Since opening their doors last year, creative agency Uppercut and mobile development firm Decoder have established a unique working relationship. In addition to sharing the same office space, they’re also funded by the same investment group, Anagram Inc., which headed up by venture capitalist and entrepreneur Brad Zumwalt. The partnership has already yielded a successful music discovery app, Remixes, and snowboarding game, Mythic Mountain.
Every quarter the startups host a “Pitch Day” to encourage employees to dream up new projects focused on ROI, learning opportunities and brand building. From copywriters to web developers, anyone is eligible to participate—all they need to do is pitch Anagram’s investment committee who will either green light a project or provide suggestions for improvement.
“Pitch Days have become an important part our culture and what we do, which is why a lot of people are still with us today. They want the opportunity to invent things and create projects that turn into recurring revenue,” said Don Wieshlow, COO of Uppercut. “All of our employees are shareholders so when the company does well, everybody wins.”
Pop Quiz Show was born from a Pitch Day in November 2012 after Uppercut’s Anders Svensson and Stephen Peasley came up with the idea of transforming iPhones into game show buzzers.
“Many people feel phones interrupt social interaction, so we started working on ideas that would combine multiple phones into a high-tech tabletop game,” says Anders Svensson, Senior Copywriter at Uppercut.
Since neither Svensson nor Peasley had much experience working on apps, they approached Art Director Dan Parry and Decoder to see if it was even possible. Shortly after, developers Ronny Fenrich, Kyle Langille and April Luk were enlisted to figure out how to make the phones talk to each other.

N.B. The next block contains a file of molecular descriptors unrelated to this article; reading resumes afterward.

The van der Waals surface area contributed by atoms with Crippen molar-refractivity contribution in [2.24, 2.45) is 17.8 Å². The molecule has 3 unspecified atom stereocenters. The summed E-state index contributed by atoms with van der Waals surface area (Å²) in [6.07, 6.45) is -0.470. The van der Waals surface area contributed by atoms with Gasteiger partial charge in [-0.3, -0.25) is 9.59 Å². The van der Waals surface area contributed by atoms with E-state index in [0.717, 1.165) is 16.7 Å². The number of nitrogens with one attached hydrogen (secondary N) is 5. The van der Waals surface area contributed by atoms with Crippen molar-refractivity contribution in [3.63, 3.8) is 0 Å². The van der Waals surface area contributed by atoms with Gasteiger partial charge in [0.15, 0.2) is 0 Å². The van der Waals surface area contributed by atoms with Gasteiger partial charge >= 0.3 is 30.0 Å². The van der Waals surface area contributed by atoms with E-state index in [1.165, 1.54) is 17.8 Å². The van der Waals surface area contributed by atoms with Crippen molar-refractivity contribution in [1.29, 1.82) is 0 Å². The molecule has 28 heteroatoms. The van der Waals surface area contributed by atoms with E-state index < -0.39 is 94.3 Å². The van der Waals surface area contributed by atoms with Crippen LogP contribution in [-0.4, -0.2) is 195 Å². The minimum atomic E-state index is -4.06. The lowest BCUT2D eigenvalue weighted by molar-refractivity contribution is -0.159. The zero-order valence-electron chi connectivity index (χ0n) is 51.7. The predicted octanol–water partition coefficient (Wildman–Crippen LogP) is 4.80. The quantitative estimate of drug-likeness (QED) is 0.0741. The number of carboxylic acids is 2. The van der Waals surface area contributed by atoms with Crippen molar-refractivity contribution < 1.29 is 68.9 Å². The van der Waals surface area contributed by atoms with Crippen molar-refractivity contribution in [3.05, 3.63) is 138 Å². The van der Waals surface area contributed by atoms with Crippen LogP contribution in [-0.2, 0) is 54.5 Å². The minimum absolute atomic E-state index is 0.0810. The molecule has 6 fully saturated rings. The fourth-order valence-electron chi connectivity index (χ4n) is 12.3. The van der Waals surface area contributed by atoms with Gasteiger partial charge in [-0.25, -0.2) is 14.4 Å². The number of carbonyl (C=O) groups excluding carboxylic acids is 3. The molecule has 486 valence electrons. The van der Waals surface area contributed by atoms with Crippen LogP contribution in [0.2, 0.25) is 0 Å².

“When we work with Uppercut on any project, we like them to come up with the final design first so that we can understand the architecture down to the pixel,” says Tim Nakamura, President and cofounder of Decoder. “That way, all our developers have to do is write code to make the app exactly the way it’s intended to be. It’s a more efficient way to develop software.”
After several iterations, Pop Quiz Show launched in April 2013 with a retro feel and a very orange theme inspired by the 70s game show Concentration. Unlike most multi-player iPhone games, where users interact over a virtual network, Pop Quiz Show requires that players gather together in the same physical space—just like they would for a board game around the kitchen table.
Once all the players are connected to the same wifi network, the host activates the game on their iPhone and starts reading the app’s trivia questions aloud. Players must buzz in to give the correct answer. Get a question right and the host will assign a point. Get a question wrong and you lose a point. The player with the most points at the end of the game wins.
The free app includes two themed trivia question packs (movie quotes and science facts), with a third available by liking Decoder on Facebook. There are currently 24 themed, 100-question trivia packs available for purchase starting at $.099 each or $1.99 for a bundle of three, $2.99 for a five and $3.99 for 10. Only the host needs to purchase a trivia pack for everyone to be able to play. The app offers a diverse range of topics ranging from general science for kids and popular TV shows to New York landmarks and sci-fi film franchises.
Nakamura and Wieshlow credit the success of their partnership to the fact that most of their employees, including themselves, worked together for years at Veer until it was acquired by Corbis and moved to Seattle. When relocation happened, the 18 people left behind wanted to continue to be entrepreneurs and build businesses together so they pooled their resources together to form Uppercut and Decoder.
“In Canada it’s hard to raise cash and find mentorship especially in the tech creative space, so we needed to start our own businesses,” says Wieshlow. “Without the same funding and resources available for startups in Silicon Valley we leaned towards a revenue model from the start—that’s why we do consulting work to help feed ideas and get ventures off the ground. When they get off the ground we can then generate revenue through subscriptions and in-app purchases.”
In addition to gearing up for another Pitch Day in the fall, the Uppercut and Decoder teams are busy working on their next projects: Health Tracker, which helps cancer patients taking different medications track how they feel after they’ve taken them and Conveyer, an app to help reporters source ideas so they get access to the best stories.